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Consular Report of Death of a U.S. Citizen Abroad
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A Consular Report of Death of a U.S. Citizen Abroad (CRODA) is a document prepared by AIT in English, based upon a death certificate issued by a competent authority in Taiwan.  It can be used in U.S. courts and other institutions to settle estate matters.  In most cases, the following items will be required in order to issue the report of death:

  1. Appearance of the legal next-of-kin (NOK). S/he should come to AIT to submit the request for the CRDA in person. Who is the next-of-kin? The order of priority is spouse, then child, then parent, then sibling.  This means that, if the deceased has a surviving spouse, s/he is the next-of-kin.  If not, then the next-of-kin is his/her child(ren).  You may not present yourself at AIT as the next-of-kin if there is someone else of higher priority than you.
    • The NOK will need to prove his/her relationship to the deceased by means of original or certified copies of documents like marriage certificates, birth certificates, or Taiwan household registration records. If you are submitting documents in Chinese, please also submit the Taiwan passports of both the deceased and the NOK.
    • If the legal NOK cannot be present, s/he can sign a Power of Attorney (POA) in English to authorize a proxy to submit the documents on their behalf. The proxy can be a person lower in the next-of-kin chain (e.g. an elderly spouse can grant a POA to a child) or a person completely outside the chain (e.g. the NOK, who lives in the U.S., can grant a POA to a family friend in Taiwan). The POA should be notarized, and a copy of the legal NOK’s passport should be attached.
    • If you are not at the highest priority for next-of-kin, you must provide death certificates or divorce certificate to show that the people who would have higher priority than you have predeceased or divorced (e.g. a daughter whose father has just died should bring her mother’s death certificate).
    • All children and all siblings are equal next-of-kin at their level of priority. Birth order and gender are not considered.
  2. The original U.S. passport of the deceased and/or Certificate of Naturalization.
  3. The original local death certificate in Chinese and English, or original Chinese and certified English translation.  In general, hospitals in Taiwan can issue a death certificate in English.
  4. The completed application form, called death information sheet (PDF155KB). This form is also available in hard copy at AIT.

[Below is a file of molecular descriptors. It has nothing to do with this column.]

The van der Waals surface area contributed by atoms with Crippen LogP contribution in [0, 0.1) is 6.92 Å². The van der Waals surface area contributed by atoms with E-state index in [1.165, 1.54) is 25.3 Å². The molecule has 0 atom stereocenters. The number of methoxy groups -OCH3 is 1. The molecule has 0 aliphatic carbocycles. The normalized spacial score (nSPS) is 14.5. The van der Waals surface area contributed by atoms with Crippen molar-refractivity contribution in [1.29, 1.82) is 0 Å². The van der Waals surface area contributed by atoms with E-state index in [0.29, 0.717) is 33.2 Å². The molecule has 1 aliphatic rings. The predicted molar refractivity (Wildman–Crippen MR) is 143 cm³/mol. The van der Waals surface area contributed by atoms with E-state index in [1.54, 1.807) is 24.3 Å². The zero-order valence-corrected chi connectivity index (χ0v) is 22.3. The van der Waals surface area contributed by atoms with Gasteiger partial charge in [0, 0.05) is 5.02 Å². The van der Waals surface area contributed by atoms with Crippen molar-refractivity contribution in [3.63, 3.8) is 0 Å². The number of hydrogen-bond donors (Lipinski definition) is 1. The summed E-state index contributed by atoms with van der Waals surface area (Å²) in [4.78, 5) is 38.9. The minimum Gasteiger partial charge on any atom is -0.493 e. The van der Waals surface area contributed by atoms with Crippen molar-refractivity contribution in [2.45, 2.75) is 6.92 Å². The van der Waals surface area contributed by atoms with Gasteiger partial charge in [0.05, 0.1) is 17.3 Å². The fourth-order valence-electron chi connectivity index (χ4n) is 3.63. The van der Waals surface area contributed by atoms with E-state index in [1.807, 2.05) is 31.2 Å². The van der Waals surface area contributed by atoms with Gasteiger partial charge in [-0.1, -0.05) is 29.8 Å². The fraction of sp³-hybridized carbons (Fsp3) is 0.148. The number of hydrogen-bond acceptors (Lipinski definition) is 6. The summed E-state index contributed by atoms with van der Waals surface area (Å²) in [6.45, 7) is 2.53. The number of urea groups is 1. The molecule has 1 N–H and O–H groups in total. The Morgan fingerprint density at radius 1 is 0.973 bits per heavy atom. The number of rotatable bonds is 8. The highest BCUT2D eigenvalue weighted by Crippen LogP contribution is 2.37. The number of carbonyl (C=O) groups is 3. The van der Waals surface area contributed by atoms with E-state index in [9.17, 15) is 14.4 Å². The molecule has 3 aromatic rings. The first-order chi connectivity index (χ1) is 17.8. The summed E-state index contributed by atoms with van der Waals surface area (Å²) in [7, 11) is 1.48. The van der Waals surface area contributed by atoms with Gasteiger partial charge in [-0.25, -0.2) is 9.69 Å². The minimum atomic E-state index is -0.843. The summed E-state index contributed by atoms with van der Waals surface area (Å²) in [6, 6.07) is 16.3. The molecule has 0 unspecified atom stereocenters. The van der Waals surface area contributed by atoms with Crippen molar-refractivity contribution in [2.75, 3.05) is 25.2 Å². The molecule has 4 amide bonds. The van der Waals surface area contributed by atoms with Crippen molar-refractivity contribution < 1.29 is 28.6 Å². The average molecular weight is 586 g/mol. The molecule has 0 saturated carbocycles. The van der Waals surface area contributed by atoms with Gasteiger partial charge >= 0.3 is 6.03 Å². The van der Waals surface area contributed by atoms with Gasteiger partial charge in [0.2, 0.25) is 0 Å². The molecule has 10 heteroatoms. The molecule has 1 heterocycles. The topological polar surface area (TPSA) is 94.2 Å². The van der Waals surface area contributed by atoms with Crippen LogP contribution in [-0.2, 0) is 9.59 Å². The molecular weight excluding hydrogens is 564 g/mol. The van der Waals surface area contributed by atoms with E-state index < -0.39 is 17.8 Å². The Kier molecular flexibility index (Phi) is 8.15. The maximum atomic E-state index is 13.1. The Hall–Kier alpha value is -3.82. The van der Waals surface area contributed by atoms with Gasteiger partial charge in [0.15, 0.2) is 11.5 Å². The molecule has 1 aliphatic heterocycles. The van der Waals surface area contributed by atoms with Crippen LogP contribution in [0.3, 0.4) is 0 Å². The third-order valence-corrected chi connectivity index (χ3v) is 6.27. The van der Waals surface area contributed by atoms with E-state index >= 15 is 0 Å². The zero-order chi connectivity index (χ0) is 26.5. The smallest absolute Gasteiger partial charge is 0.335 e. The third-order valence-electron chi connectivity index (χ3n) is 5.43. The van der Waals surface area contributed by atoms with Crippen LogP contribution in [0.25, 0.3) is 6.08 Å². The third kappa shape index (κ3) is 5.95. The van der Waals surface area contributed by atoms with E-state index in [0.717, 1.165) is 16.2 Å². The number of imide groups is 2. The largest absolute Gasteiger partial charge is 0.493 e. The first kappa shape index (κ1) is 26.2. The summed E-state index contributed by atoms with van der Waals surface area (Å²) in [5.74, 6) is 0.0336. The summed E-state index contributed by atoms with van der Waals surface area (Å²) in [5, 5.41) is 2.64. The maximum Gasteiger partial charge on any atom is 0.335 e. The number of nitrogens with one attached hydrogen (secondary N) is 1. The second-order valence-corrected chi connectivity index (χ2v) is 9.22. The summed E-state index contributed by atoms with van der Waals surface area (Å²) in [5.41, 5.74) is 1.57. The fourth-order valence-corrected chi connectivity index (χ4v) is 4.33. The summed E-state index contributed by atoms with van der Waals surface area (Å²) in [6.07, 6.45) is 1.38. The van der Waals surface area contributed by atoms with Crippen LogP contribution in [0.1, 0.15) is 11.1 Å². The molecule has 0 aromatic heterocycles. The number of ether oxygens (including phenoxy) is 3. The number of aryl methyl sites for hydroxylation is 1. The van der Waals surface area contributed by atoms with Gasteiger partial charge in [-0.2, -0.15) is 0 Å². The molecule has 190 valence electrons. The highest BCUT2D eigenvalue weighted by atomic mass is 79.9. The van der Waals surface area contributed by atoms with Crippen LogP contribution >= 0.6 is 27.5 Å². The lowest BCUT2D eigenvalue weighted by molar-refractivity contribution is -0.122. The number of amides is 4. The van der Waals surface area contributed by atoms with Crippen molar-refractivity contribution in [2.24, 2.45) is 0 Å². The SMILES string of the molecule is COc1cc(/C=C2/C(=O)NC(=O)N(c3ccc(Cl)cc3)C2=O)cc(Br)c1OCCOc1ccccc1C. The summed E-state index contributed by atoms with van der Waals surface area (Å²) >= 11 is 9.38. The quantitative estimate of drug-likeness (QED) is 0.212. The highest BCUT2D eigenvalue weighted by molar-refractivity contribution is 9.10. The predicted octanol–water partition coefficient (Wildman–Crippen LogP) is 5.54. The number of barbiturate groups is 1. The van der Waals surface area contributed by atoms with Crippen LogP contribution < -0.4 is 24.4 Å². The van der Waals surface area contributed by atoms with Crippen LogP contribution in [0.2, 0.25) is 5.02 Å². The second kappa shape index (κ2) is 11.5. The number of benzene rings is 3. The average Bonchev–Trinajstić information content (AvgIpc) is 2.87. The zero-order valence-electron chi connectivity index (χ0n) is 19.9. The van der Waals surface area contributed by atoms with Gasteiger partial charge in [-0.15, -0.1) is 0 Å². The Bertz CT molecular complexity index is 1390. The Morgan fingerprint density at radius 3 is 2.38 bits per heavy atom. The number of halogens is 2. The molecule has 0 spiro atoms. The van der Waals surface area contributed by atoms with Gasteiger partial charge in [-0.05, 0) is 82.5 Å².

5. The original valid passport or other valid photo ID of the legal NOK.
  6. Individuals whose names are to be listed on the CRDA should submit their valid passport and a proof of relationship to the deceased.

The processing time is 3 weeks.

AIT can provide an electronic Consular Report of Death to the responsible person soon after we have the necessary information.  If you need additional copies later on, you may be able to obtain them later by submitting a signed, written request to the following address:

Department of State
Passport Vital Records Section
44132 Mercure Cir.
PO Box 1213
Sterling, VA 20166-1213

For more information on how to request a copy of Consular Report of Death Abroad, please visit the State Department’s Travel Website:  travel.state.gov/content/passports/en/abroad/events-and-records/death.html

If you are in Taipei area, please schedule an appointment online under “Passport Services” or “Notarial Services.”  You may also walk in every Thursday afternoon between 2:00 pm and 3:00 pm.

If you are in Kaohsiung area, please schedule an appointment online under “Request notarial and other services not listed above.”

Consular Report of Death of a U.S. Citizen Abroad can be obtained by mail if death of a U.S. citizen occurred in the following areas: Kaohsiung, Tainan, Chiayi City, Chiayi County, Pingtung County, Taitung County, and Penghu County.  Please click HERE for instructions.

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Electronic Report of Death of a U.S. Citizen or U.S. Non-Citizen National Abroad

As of August 11, 2023, AIT issues form DS-2060, U.S. Department of State Report of Death of a U.S. Citizen or U.S. Non-Citizen National Abroad (CRODA), electronically. The electronic CRODA contains the digital signature of the consular officer who signed the form with a time and date stamp when it was signed on the form’s Signature on all copies line, the typed name and title of that consular officer, and the AIT digital seal to the left of the digital signature.

Both AIT Taipei and AIT Kaohsiung are authorized to issue form DS-2060.